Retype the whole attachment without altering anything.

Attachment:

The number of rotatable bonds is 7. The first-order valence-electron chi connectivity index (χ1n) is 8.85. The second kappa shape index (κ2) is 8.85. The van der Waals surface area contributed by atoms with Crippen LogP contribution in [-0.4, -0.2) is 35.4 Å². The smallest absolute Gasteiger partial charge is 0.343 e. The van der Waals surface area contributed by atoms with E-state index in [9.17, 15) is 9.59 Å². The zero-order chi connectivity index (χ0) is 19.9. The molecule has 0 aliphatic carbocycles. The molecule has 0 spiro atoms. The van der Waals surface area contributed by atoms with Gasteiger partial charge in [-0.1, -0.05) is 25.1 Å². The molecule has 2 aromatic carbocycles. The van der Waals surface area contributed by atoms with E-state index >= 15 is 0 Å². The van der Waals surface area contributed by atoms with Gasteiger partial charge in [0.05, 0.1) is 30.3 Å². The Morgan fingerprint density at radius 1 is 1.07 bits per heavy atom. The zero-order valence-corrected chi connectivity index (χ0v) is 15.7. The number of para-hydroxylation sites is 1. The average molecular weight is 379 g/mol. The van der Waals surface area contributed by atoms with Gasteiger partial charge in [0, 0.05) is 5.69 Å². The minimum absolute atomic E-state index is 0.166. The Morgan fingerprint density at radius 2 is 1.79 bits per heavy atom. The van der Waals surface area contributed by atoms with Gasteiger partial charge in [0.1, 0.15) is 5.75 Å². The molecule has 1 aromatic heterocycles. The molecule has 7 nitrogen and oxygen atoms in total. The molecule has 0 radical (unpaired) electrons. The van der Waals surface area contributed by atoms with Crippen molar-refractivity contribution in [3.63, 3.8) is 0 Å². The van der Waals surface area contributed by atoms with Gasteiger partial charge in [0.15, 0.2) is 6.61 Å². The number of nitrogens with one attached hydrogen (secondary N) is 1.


The number of rotatable bonds is 7. The first-order valence-electron chi connectivity index (χ1n) is 8.85. The second kappa shape index (κ2) is 8.85. The van der Waals surface area contributed by atoms with Crippen LogP contribution in [-0.4, -0.2) is 35.4 Å². The smallest absolute Gasteiger partial charge is 0.343 e. The van der Waals surface area contributed by atoms with E-state index in [9.17, 15) is 9.59 Å². The zero-order chi connectivity index (χ0) is 19.9. The molecule has 0 aliphatic carbocycles. The molecule has 0 spiro atoms. The van der Waals surface area contributed by atoms with Gasteiger partial charge in [-0.1, -0.05) is 25.1 Å². The molecule has 2 aromatic carbocycles. The van der Waals surface area contributed by atoms with E-state index >= 15 is 0 Å². The van der Waals surface area contributed by atoms with Gasteiger partial charge in [0.05, 0.1) is 30.3 Å². The Morgan fingerprint density at radius 1 is 1.07 bits per heavy atom. The zero-order valence-corrected chi connectivity index (χ0v) is 15.7. The number of para-hydroxylation sites is 1. The average molecular weight is 379 g/mol. The van der Waals surface area contributed by atoms with Gasteiger partial charge in [0, 0.05) is 5.69 Å². The minimum absolute atomic E-state index is 0.166. The Morgan fingerprint density at radius 2 is 1.79 bits per heavy atom. The van der Waals surface area contributed by atoms with Gasteiger partial charge in [0.1, 0.15) is 5.75 Å². The molecule has 1 aromatic heterocycles. The molecule has 7 nitrogen and oxygen atoms in total. The molecule has 0 radical (unpaired) electrons. The van der Waals surface area contributed by atoms with Crippen molar-refractivity contribution in [3.63, 3.8) is 0 Å². The van der Waals surface area contributed by atoms with Gasteiger partial charge in [0.15, 0.2) is 6.61 Å². The number of nitrogens with one attached hydrogen (secondary N) is 1.